Take a look at the twin manuscripts issue. Hauglid and Jensen don’t inform readers of the various controversies at play and take positions favoring one side of those controversies without letting their readers (and reviewers, I would add) know what assumptions have been made and what positions and arguments have been dismissed. Their views on the twin manuscripts are supported by the questionable views on Egyptomania without Champollion, by assumptions regarding dating and other issues. Unless the reviewers in the Church were intimately familiar with details regarding recent attacks on the Book of Abraham, it’s unlikely that they noticed that bias was present and that it was potentially harmful bias.

      It’s unreasonable to believe that the personal views of the editors on such details and they way they influenced JSPRT4 were known, noticed, debated, and agreed upon by the Church. Take the critical issue of whether the twin manuscripts represent live dictation from Joseph to create new scripture. JSPRT4 clearly favors that position and does not mention the multiple arguments that can be made against it. How do they know it was Joseph dictating? Why do they not mention the possibility that these documents were connected with creation of entries for Phelps’ GAEL based on an existing translation? If you think every detail worked into the Joseph Smith Papers have the explicit blessing and informed approval of the Church, how is it that the position favored in JSPRT4 is opposite to that published in The Joseph Smith Papers, Documents: Volume 5, January 1835–October 1838 (Salt Lake City: The Church Historian’s Press, 2017), edited by Brent M. Rogers, et al.? From pp. 74‒75 of that volume regarding the “twin manuscripts,” BOA Manuscripts A and B: “Textual evidence suggests that these Book of Abraham texts were based on an earlier manuscript that no longer exists.” The supporting footnote explains:

      Documents dictated directly by JS typically had few paragraph breaks, punctuation marks, or contemporaneous alterations to the text. All the extant copies, including the featured text, have regular paragraphing and punctuation included at the time of transcription as well as several cancellations and insertions.

      That is a reasonable scholarly insight that is ignored in JSPRT4. As I stated, this point should have been made in JSPRT4, not to support apologetics (nor to add unnecessary historiography!), but to point out something obvious about the manuscripts that, incidentally, weakens a common argument from Book of Abraham critics. The apologetic argument need not be raised, but the evidence pointing to the existence of an earlier manuscript is relevant and should not be brushed aside in favor of anyone’s personal theory that these documents show a “window” into the live translation process of Joseph Smith, as Hauglid and Jensen argued in a seminar for the Maxwell Institute. I am certain that the reviewers of JSPRT4 and the leaders of the Church were not presented with this issue and asked if they agreed that it’s time to reject the prior analysis of Rogers et al. in JSP Volume 5. Why would a reviewer even notice the new angle?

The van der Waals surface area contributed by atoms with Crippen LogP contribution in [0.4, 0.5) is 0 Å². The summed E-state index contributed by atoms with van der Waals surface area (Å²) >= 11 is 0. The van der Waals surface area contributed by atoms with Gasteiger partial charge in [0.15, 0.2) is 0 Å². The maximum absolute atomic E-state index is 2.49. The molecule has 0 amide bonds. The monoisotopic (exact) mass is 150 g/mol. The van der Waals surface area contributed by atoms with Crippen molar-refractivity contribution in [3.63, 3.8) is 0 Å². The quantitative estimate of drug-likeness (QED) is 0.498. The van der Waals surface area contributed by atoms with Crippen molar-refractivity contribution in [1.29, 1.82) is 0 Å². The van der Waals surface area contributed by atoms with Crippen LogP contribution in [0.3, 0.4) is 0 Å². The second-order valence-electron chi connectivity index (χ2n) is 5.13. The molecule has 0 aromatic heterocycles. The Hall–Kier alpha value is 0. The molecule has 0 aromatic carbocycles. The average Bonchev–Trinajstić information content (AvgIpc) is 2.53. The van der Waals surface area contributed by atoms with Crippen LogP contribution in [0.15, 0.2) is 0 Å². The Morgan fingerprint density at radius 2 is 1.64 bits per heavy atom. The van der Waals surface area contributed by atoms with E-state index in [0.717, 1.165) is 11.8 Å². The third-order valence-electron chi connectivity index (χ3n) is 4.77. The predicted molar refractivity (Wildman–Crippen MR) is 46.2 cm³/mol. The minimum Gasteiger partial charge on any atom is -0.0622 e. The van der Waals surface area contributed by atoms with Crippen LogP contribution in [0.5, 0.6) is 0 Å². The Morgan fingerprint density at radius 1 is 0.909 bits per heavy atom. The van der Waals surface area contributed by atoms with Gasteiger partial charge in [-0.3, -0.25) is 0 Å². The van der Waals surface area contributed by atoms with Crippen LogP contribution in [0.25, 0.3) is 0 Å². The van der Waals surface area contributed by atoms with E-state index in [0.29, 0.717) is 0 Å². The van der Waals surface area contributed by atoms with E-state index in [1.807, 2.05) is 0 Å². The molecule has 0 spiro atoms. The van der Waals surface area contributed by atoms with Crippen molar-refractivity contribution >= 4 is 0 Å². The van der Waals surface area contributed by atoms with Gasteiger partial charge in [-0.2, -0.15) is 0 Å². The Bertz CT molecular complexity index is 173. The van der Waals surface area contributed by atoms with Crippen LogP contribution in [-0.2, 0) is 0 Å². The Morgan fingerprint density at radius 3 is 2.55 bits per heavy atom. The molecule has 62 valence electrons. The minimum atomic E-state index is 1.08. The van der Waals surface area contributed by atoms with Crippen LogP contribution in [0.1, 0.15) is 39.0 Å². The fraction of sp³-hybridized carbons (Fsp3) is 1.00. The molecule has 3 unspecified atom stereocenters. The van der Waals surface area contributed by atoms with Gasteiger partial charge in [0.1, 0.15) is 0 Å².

The Church has trusted the JSP Project with the task of providing detailed transcriptions of original documents to support future scholarship. To assume that the Church therefore takes a position on any assumptions made by the editors in their footnotes or commentary or choices of what to include or exclude is truly unfounded. When prima facie evidence of possible bias or error is presented, as is the case, you can’t plausibly defend it by saying it has the blessing of the Church, no more than you can defend the errant position of any BYU professor on any topic by saying he’s a Church-approved professor at a Church school, so the Church must agree.

      • That’s an interesting omission about the structure of the manuscripts which you point out. I have a question. I know we don’t have many original copies of revelations dictated by Joseph Smith, but do we have any which come after the proposed dates for the twin manuscripts?

        If we do, then it might be profitable to check the structure of those revelations. If we have evidence of a low-punctuation, low-paragraph break pattern in Joseph Smith’s dictation after the twin manuscripts, it weakens the case that he was just stepping outside his norm to produce the documents.

        • Good question, Hoosier. One example is from Jan. 1836 when Joseph dictated fresh revelation that would become our Section 137. You can see what the scribe Warren Parrish wrote for Joseph in the Joseph Smith Papers website. See “Visions, 21 January 1836 [D&C 137].” The Historical Introduction there indicates that “Warren Parrish recorded JS’s narrative of those heavenly manifestations, including a description of the celestial kingdom and the individuals who would dwell therein, in JS’s journal; that text is featured here.” I am not positive if that means live dictation is involved, but that seems reasonable. (In some other cases, revelations recorded in Joseph’s journal were copied from another manuscript no longer extant.) The manuscript is not formatted into paragraphs. There are emendations as if this were the key working manuscript but they generally appear to be made later with different ink, not during the dictation (not contemporaneous).

          Another candidate may be the revelations that became Sections 114 and 115 or Section 118 or Section 125.